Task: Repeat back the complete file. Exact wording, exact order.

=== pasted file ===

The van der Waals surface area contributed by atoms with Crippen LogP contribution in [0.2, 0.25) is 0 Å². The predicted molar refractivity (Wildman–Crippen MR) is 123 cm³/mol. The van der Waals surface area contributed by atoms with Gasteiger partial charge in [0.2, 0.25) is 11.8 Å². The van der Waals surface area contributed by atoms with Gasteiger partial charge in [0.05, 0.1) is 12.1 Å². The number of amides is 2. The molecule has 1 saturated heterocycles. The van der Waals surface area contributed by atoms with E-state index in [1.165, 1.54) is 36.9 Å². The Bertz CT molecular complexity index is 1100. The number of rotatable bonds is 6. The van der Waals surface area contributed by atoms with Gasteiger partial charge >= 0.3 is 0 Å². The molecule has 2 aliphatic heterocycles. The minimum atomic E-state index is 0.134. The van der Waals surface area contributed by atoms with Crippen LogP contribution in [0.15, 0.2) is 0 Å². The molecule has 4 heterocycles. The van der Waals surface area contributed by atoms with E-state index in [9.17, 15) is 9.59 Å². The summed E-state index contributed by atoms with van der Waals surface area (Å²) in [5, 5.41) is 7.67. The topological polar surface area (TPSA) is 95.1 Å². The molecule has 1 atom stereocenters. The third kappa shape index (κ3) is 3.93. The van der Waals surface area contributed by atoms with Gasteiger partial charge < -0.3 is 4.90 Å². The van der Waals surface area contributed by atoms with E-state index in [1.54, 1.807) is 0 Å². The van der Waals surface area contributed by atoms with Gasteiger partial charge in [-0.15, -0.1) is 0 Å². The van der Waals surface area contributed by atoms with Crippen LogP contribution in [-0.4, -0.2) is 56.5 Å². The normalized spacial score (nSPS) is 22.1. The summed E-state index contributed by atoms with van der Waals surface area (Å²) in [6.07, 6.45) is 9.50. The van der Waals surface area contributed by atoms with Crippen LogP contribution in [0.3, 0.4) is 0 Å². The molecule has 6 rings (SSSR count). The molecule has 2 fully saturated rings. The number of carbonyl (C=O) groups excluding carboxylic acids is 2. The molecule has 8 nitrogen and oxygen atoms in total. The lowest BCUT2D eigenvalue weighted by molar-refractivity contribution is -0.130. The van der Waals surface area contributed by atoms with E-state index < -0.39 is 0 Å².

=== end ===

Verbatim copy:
The van der Waals surface area contributed by atoms with Crippen LogP contribution in [0.2, 0.25) is 0 Å². The predicted molar refractivity (Wildman–Crippen MR) is 123 cm³/mol. The van der Waals surface area contributed by atoms with Gasteiger partial charge in [0.2, 0.25) is 11.8 Å². The van der Waals surface area contributed by atoms with Gasteiger partial charge in [0.05, 0.1) is 12.1 Å². The number of amides is 2. The molecule has 1 saturated heterocycles. The van der Waals surface area contributed by atoms with E-state index in [1.165, 1.54) is 36.9 Å². The Bertz CT molecular complexity index is 1100. The number of rotatable bonds is 6. The van der Waals surface area contributed by atoms with Gasteiger partial charge >= 0.3 is 0 Å². The molecule has 2 aliphatic heterocycles. The minimum atomic E-state index is 0.134. The van der Waals surface area contributed by atoms with Crippen LogP contribution in [0.15, 0.2) is 0 Å². The molecule has 4 heterocycles. The van der Waals surface area contributed by atoms with E-state index in [9.17, 15) is 9.59 Å². The summed E-state index contributed by atoms with van der Waals surface area (Å²) in [5, 5.41) is 7.67. The topological polar surface area (TPSA) is 95.1 Å². The molecule has 1 atom stereocenters. The third kappa shape index (κ3) is 3.93. The van der Waals surface area contributed by atoms with Gasteiger partial charge < -0.3 is 4.90 Å². The van der Waals surface area contributed by atoms with E-state index in [1.54, 1.807) is 0 Å². The van der Waals surface area contributed by atoms with Gasteiger partial charge in [-0.15, -0.1) is 0 Å². The van der Waals surface area contributed by atoms with Crippen LogP contribution in [-0.4, -0.2) is 56.5 Å². The normalized spacial score (nSPS) is 22.1. The summed E-state index contributed by atoms with van der Waals surface area (Å²) in [6.07, 6.45) is 9.50. The van der Waals surface area contributed by atoms with Crippen LogP contribution in [0.3, 0.4) is 0 Å². The molecule has 6 rings (SSSR count). The molecule has 2 fully saturated rings. The number of carbonyl (C=O) groups excluding carboxylic acids is 2. The molecule has 8 nitrogen and oxygen atoms in total. The lowest BCUT2D eigenvalue weighted by molar-refractivity contribution is -0.130. The van der Waals surface area contributed by atoms with E-state index < -0.39 is 0 Å².